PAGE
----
Tag Archives: Joyce Meyer

3 Ways to Replace Complaining with Gratitude

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“Let no corrupting talk come out of your mouths, but only such as is good for building up, as fits the occasion, that it may give grace to those who hear.”  Ephesians 4:29

Joyce Meyer is a no-nonsense, honest and outspoken minister and New York Times best-selling author. At times, her “tell-it-like-it-is” personality can be difficult to swallow, however, her ability to communicate important and tough-love wisdom are what we appreciate most about her. In her book Battlefield of the Mind, she teaches how to deal with thousands of thoughts that we all think every day as well as how to focus the mind in the way God thinks. Comfortingly she shares the trials, tragedies, and ultimate victories from her own marriage, family, and ministry that led her to wondrous, life-transforming truth and freedom from negative thoughts. Here are her tips:

  1. Think Before You Speak – Every word you speak has impact and according to Proverbs 18:21, “our words have the power of life or death in them.” It’s easy to complain but when we complain, we open the door to more negativity rather than gratitude. Because we get what we put out, when we complain, we get complaints and negativity back, and when we speak kindly and with gratitude and thanks, we get love, gratitude and thanks back. Complaining may feel good, but it doesn’t solve anything.
  2. Look for Treasure in Every Trial – Complaining comes from an ungrateful and prideful attitude of the heart. It causes us to feel that we shouldn’t be inconvenienced or have bad things happen to us. Let’s face it, we’re used to instant gratification, getting what we want and we don’t want to experience discomfort or for anything to be hard. This causes us to have a selfish and immature perspective of difficult situations and say things we shouldn’t. I’ve learned there is a better approach, which is to look for the treasure in every trial, which in the midst of trial is where we have the opportunity to press into God, grow and change for the better.
  3. No Pain, No Gain – Gaining spiritual, emotional and mental maturity hurts, because it always proceeds a trial. Make it your goal to resist the temptation to complain and instead be grateful and give thanks.

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You can find Joyce Meyer’s website here. These tips were originally published in Life Beautiful Magazine.

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Proclaiming Your Passions Over Your Problems

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“If you want to get over a problem, stop talking about it. Your mind affects your mouth and your mouth affects your mind. It’s difficult to stop talking about a situation until you stop thinking about it.”
~Joyce Meyer

Point to Ponder:
What current situation do you find yourself venting about?

Action Item:
Make a conscious effort this week to replace negative comments about “problems” with positive statements that spread only joy.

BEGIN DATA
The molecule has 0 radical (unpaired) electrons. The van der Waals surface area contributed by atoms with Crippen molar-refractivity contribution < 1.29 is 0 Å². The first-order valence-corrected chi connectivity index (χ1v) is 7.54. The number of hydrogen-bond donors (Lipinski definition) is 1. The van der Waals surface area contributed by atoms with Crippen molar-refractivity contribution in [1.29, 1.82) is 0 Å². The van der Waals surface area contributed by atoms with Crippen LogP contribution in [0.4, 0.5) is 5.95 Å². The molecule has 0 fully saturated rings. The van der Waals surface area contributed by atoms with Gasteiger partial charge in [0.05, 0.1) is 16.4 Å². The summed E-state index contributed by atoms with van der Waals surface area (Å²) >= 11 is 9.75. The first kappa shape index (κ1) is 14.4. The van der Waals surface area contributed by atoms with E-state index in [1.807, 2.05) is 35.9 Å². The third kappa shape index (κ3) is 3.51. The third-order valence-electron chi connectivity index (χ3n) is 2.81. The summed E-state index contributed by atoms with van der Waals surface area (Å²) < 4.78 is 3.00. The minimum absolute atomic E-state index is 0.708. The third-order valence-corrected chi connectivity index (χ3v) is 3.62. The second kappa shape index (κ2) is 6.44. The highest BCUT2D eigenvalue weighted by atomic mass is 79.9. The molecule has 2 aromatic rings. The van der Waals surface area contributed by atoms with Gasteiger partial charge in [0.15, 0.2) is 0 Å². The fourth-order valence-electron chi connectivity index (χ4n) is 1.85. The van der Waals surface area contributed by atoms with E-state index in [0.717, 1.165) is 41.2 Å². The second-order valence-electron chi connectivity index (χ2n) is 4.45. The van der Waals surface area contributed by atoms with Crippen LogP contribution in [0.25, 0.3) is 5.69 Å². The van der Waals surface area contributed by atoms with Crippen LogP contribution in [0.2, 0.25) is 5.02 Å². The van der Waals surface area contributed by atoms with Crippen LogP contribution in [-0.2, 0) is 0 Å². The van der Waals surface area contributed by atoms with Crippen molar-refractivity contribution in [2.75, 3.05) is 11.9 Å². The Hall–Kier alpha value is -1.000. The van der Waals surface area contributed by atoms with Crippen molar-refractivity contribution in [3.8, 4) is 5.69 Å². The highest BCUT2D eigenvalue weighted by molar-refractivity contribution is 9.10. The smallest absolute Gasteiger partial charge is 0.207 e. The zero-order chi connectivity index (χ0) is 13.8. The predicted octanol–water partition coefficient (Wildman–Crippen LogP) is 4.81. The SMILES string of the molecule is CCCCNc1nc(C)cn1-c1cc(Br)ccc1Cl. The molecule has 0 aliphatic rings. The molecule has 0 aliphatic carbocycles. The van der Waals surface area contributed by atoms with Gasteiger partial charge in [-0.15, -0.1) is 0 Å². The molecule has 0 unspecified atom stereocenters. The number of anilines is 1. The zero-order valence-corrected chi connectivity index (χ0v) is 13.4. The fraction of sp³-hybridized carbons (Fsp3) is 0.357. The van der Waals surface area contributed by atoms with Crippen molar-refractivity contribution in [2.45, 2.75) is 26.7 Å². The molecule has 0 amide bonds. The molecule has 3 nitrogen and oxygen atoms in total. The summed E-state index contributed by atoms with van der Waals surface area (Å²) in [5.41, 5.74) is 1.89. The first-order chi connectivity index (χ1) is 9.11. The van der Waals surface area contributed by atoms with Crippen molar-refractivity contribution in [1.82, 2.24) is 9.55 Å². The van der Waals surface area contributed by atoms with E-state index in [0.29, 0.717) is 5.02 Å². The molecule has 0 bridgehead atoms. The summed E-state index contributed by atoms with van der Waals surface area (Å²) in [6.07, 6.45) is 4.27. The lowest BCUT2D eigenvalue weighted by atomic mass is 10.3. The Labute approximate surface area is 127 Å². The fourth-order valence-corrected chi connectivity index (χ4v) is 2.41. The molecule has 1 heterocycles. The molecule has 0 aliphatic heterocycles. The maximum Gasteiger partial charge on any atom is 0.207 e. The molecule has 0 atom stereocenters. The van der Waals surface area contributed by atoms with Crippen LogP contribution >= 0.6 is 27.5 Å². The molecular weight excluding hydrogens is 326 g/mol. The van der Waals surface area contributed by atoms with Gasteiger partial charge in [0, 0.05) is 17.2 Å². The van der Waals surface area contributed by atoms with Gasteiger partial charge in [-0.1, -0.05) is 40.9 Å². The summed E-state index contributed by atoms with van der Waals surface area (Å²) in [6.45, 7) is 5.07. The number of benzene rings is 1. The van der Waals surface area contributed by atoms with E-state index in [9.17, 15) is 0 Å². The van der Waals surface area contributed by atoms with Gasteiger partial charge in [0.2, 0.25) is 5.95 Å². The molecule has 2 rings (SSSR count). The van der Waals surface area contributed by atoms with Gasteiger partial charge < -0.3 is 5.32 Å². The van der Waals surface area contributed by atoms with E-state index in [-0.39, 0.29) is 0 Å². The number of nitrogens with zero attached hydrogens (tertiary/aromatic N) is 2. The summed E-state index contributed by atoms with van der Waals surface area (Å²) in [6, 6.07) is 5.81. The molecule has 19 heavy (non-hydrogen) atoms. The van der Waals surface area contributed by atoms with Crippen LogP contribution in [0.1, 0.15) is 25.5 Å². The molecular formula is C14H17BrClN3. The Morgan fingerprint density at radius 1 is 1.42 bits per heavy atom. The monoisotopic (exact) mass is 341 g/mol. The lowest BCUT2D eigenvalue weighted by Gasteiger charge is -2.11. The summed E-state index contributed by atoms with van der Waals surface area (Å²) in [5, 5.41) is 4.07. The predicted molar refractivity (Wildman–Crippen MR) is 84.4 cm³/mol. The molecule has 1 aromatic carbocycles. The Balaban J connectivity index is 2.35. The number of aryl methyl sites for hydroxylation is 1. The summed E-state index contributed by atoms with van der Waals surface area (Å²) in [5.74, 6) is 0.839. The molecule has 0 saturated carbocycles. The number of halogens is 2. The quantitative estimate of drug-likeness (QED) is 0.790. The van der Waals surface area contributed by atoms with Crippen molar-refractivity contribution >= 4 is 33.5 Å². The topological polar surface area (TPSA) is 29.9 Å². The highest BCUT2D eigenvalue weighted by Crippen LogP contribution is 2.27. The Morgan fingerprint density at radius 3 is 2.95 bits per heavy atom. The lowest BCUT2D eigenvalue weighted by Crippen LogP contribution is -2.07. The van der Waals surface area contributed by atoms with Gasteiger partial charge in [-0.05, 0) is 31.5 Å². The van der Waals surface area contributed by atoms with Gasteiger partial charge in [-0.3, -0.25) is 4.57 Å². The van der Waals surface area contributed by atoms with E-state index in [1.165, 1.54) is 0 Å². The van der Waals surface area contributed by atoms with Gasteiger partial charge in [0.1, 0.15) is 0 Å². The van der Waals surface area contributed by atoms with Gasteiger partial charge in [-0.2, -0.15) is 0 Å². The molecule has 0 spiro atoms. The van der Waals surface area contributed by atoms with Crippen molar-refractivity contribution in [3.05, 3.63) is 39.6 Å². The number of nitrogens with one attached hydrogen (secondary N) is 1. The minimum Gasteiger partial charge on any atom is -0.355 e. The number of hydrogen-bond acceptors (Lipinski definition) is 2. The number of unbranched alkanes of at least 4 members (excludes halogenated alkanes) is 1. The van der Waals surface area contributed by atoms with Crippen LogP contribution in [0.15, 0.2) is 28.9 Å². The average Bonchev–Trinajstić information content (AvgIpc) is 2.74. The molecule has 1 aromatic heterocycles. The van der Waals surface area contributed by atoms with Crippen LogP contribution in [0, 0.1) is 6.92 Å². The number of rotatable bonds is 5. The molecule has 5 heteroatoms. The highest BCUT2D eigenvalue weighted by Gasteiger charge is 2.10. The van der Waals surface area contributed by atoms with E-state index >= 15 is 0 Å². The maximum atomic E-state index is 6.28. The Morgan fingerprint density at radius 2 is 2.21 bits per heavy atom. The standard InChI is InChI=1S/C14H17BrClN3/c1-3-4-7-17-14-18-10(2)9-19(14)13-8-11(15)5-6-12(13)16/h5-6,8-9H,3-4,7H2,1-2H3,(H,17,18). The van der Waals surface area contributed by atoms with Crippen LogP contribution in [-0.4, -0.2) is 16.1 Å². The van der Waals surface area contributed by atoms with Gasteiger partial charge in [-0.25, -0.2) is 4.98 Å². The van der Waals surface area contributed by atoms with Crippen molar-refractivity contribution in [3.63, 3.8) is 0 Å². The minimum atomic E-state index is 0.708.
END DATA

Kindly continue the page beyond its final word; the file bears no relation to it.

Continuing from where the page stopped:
by Neissa Brown Springmann

by Neissa Brown Springmann

I admit, I’ll do just about anything to avoid a chronic complainer or negative person. With that said, I absolutely think it’s healthy and necessary to vent our frustrations and unload our struggles to trusted friends. In fact, in order to feel like I am not living alone on my own planet, I’ve recently needed to vent, but in doing so I have found that it’s a slippery slope because I’ve not gotten over my so called ‘problems.’  Like the quote in the picture says, I’ve found that the more I talk about them, the more I think about them, which only causes more frustration.

There’s no doubt that all problems are relative, and what seems cumbersome to one person can be trivial to the other. Despite the range of problems, everyone feels like they have them — but if I really get honest with myself, I don’t have one real problem. Instead, I’m just discouraged and tired. However, the truth is that the root of my complaining wasn’t just so I could be heard, the truth is that I wanted someone to validate my feelings and feel sorry for me… which is laughable.

Because I don’t like complainers, which translates to “I am tired of hearing my self-absorbed pity party,” I’m making it a goal to stop complaining about my ridiculous “problems” and start proclaiming my passions instead (even if it’s in my mind and only to myself). I tested the theory over the weekend and not only do I feel better, but I like myself more and appreciate my life a lot more!

I’m a big-picture thinker, and in being this way I always imagine the monumental possibilities when a group of people embark on a positive initiative together. So in this particular situation, I invite and challenge you to join forces with me and make it a new year’s goal to proclaim your passions over your problems. And, when I say passions, I mean anything that brings you joy. Whether they are your pets, family, work or hobbies, your passions are yours and by sharing them you are spreading joy, which everyone needs more of!

 

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